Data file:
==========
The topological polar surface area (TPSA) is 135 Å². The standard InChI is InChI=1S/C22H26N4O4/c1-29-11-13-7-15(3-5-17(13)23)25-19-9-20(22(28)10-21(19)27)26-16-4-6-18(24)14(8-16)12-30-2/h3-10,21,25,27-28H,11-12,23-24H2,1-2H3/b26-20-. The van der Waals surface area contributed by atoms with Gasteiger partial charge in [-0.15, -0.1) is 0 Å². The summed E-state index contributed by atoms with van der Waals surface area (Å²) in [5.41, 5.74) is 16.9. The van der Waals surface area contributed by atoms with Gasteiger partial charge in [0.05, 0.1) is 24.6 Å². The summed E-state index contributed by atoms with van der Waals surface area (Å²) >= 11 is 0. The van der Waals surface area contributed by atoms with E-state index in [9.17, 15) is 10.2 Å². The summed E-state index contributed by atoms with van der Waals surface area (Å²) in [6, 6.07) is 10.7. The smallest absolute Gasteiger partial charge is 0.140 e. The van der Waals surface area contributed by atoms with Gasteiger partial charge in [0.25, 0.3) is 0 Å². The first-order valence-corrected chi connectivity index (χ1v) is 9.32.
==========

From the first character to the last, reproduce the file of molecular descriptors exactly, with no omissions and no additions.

The topological polar surface area (TPSA) is 135 Å². The standard InChI is InChI=1S/C22H26N4O4/c1-29-11-13-7-15(3-5-17(13)23)25-19-9-20(22(28)10-21(19)27)26-16-4-6-18(24)14(8-16)12-30-2/h3-10,21,25,27-28H,11-12,23-24H2,1-2H3/b26-20-. The van der Waals surface area contributed by atoms with Gasteiger partial charge in [-0.15, -0.1) is 0 Å². The summed E-state index contributed by atoms with van der Waals surface area (Å²) in [5.41, 5.74) is 16.9. The van der Waals surface area contributed by atoms with Gasteiger partial charge in [0.05, 0.1) is 24.6 Å². The summed E-state index contributed by atoms with van der Waals surface area (Å²) >= 11 is 0. The van der Waals surface area contributed by atoms with E-state index in [9.17, 15) is 10.2 Å². The summed E-state index contributed by atoms with van der Waals surface area (Å²) in [6, 6.07) is 10.7. The smallest absolute Gasteiger partial charge is 0.140 e. The van der Waals surface area contributed by atoms with Gasteiger partial charge in [0.25, 0.3) is 0 Å². The first-order valence-corrected chi connectivity index (χ1v) is 9.32.